It’s saying something that The Day He Arrives—which follows a lapsed filmmaker as he wanders around his hometown, getting drunk and running into old friends, old flames, and other lost souls—is Hong Sang-soo’s most melancholy movie in some time. It perpetuates the Mandelbrot-set construction that’s been the guiding principle of his features over the last decade or so. Presumed to be autobiographical, confessional, and a self-denunciation, Hong’s work tends to foreground what auteurists will look for (i.e., anything that might lead back to the author), while he’s free to conduct countless experiments with form and narrative. His recent protagonists may suffer through various crises of faith, but the director himself shows no signs that he’s grown incurious of his own capabilities.
The geometry of human relationships is the main theme of The Day He Arrives. While other recent efforts, like Night and Day, Oki’s Movie, and Like You Know It All, have taken (productively) shaggier forms that indicate a certain degree of restlessness, The Day He Arrives finds its home in torpor, a bittersweet wallowing in familiarity and stasis. That’s not to say it’s without the writer-director’s peculiar sense of humor, as he weaves the honeycomb narrative with the expected number of coincidences, matched pairs, repetitions, and fortuitous encounters. But if we were forced to construct an analogy with Woody Allen, another self-obsessed auteur Hong is frequently compared with, The Day He Arrives would be Stardust Memories, with its monochrome palette and hallucinatory apparitions who’ve been culled from the well of the storyteller’s psyche.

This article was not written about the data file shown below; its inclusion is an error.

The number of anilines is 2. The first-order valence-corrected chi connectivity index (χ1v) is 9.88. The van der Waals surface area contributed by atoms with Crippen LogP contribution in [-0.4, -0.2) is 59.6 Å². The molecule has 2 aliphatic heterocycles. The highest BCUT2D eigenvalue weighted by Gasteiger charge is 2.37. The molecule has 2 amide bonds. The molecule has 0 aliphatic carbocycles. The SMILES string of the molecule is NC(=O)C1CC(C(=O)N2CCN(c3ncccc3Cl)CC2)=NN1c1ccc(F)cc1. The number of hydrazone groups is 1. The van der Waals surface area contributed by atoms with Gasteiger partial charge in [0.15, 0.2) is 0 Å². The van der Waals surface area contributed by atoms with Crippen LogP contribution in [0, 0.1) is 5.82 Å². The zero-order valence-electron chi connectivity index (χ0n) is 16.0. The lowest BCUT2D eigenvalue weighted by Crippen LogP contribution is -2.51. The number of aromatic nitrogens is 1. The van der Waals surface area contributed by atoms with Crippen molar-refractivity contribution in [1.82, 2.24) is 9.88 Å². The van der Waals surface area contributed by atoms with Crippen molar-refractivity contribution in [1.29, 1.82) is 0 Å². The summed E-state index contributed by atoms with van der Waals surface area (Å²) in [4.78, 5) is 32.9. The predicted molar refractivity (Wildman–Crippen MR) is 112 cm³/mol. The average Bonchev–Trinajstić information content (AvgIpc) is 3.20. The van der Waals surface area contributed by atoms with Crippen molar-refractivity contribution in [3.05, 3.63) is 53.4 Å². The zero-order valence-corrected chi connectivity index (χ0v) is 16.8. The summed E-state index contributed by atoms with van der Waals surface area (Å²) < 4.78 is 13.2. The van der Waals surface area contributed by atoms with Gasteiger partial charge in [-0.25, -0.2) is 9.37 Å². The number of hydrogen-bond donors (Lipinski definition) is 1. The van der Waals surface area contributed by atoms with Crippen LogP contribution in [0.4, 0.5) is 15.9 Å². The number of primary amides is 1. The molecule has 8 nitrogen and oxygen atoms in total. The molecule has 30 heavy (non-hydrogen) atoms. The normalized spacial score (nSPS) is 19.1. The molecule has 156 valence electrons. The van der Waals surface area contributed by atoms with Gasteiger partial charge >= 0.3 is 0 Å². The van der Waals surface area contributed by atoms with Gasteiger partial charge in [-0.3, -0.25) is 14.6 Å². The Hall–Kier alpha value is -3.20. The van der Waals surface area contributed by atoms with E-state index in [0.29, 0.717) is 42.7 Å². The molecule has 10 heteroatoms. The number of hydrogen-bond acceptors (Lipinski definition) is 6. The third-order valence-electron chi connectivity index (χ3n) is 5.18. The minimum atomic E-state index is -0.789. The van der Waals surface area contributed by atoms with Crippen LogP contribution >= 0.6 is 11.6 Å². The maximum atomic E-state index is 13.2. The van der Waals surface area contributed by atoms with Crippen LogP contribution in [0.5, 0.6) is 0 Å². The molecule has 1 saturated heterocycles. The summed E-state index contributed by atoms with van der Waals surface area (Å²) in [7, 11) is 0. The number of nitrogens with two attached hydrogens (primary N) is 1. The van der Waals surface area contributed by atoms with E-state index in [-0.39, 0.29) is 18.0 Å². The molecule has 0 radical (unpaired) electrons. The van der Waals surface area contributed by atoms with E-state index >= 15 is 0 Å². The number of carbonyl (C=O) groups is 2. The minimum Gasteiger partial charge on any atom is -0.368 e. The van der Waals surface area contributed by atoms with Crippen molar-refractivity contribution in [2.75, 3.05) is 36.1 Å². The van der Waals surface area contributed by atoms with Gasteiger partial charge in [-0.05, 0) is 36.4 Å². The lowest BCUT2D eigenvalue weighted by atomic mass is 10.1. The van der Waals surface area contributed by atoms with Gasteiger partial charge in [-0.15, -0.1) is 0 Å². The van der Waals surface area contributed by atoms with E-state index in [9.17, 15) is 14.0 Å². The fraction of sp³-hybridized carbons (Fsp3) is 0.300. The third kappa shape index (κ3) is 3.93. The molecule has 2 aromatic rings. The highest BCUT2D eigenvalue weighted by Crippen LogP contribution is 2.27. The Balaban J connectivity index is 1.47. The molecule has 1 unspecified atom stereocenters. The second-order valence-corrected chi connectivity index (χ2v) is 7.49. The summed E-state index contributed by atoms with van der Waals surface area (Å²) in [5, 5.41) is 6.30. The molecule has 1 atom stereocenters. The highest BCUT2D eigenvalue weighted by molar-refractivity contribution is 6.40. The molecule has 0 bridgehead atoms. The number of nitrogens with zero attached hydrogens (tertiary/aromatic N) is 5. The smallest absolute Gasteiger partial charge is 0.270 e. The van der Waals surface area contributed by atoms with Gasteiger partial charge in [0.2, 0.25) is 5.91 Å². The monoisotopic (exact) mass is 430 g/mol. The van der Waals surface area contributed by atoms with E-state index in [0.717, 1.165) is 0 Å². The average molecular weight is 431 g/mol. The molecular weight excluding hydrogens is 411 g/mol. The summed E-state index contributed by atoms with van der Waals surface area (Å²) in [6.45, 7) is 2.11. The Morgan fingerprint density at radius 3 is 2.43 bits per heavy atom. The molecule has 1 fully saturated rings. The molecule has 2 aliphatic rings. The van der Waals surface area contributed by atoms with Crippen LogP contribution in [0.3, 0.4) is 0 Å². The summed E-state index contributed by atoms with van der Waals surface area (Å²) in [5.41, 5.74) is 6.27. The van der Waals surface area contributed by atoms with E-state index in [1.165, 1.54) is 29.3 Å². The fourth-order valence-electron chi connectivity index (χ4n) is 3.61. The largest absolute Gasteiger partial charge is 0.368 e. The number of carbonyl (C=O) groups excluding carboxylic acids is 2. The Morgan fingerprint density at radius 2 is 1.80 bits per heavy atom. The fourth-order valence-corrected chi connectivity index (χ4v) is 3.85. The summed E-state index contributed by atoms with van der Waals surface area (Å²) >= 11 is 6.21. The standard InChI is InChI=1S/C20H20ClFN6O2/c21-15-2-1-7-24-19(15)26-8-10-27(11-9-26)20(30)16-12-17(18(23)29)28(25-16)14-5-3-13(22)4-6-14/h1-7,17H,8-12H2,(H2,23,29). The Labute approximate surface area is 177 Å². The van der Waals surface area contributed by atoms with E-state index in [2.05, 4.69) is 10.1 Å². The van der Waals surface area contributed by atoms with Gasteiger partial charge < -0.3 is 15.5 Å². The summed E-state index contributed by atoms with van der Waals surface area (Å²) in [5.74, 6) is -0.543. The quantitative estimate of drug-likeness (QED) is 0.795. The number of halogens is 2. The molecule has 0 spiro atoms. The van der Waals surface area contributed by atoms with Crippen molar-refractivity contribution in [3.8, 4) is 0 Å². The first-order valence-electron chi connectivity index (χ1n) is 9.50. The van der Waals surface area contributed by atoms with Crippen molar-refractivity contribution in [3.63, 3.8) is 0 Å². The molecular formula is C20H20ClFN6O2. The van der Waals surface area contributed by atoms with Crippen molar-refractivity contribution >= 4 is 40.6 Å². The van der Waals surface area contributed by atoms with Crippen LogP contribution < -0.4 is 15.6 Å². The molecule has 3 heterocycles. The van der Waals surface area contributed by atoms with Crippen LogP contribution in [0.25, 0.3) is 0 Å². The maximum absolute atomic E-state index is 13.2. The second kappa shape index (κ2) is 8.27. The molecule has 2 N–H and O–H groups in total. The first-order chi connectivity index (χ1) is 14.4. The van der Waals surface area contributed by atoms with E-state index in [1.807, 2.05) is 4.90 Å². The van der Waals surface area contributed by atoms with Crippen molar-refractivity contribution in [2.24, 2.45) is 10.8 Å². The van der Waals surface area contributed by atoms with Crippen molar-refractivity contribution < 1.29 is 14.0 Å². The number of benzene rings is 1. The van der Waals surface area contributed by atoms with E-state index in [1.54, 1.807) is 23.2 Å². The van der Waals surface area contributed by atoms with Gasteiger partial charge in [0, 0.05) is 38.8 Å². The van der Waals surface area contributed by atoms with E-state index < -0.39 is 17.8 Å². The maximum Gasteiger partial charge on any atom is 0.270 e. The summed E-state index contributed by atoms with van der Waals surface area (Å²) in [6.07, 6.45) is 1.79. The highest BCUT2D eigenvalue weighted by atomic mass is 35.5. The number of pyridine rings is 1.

Some of the usual suspects are missing: Whereas almost every Hong film has at least one scene in which a minor character or deuteragonist is provoked into upbraiding the hero for some slight, real or imaginary, there are no such spectacles here. (The scene that comes the closest is the film’s rare dip into broad comedy, a bad-drunk spaz-out that inevitably connects with the narrative hall of mirrors.) Seongjun (Yu Junsang), one of Hong’s many sad-sack movie directors, is rarely placed in the hot seat of accusatory ex-lovers or jilted acquaintances. In fact, he often becomes a supporting character in his own movie, which is chock-full of lookalikes and recurring conversational topics. The final shot, showing him pinned, butterfly-like, by looked-at-ness—accosted by a shutterbug acquaintance—is both alarming and appropriate.
A director who enjoys sketching diagrams, the benign spider web his characters inhabit tends to give their life structure, but also keeps them from wandering too far from the reservation. Hong is a noted satirist of male foolishness, and his characters discuss a peculiar emotional catnip for the ladies: One of them argues that if you tell a woman she’s “like x on the inside and y on the outside,” and she’ll fold like a house of cards. This being a comedy, it actually works on the female company who’d expressed doubt. This being a Hong Sang-soo film, this miracle of romantic psychological warfare is demonstrated twice.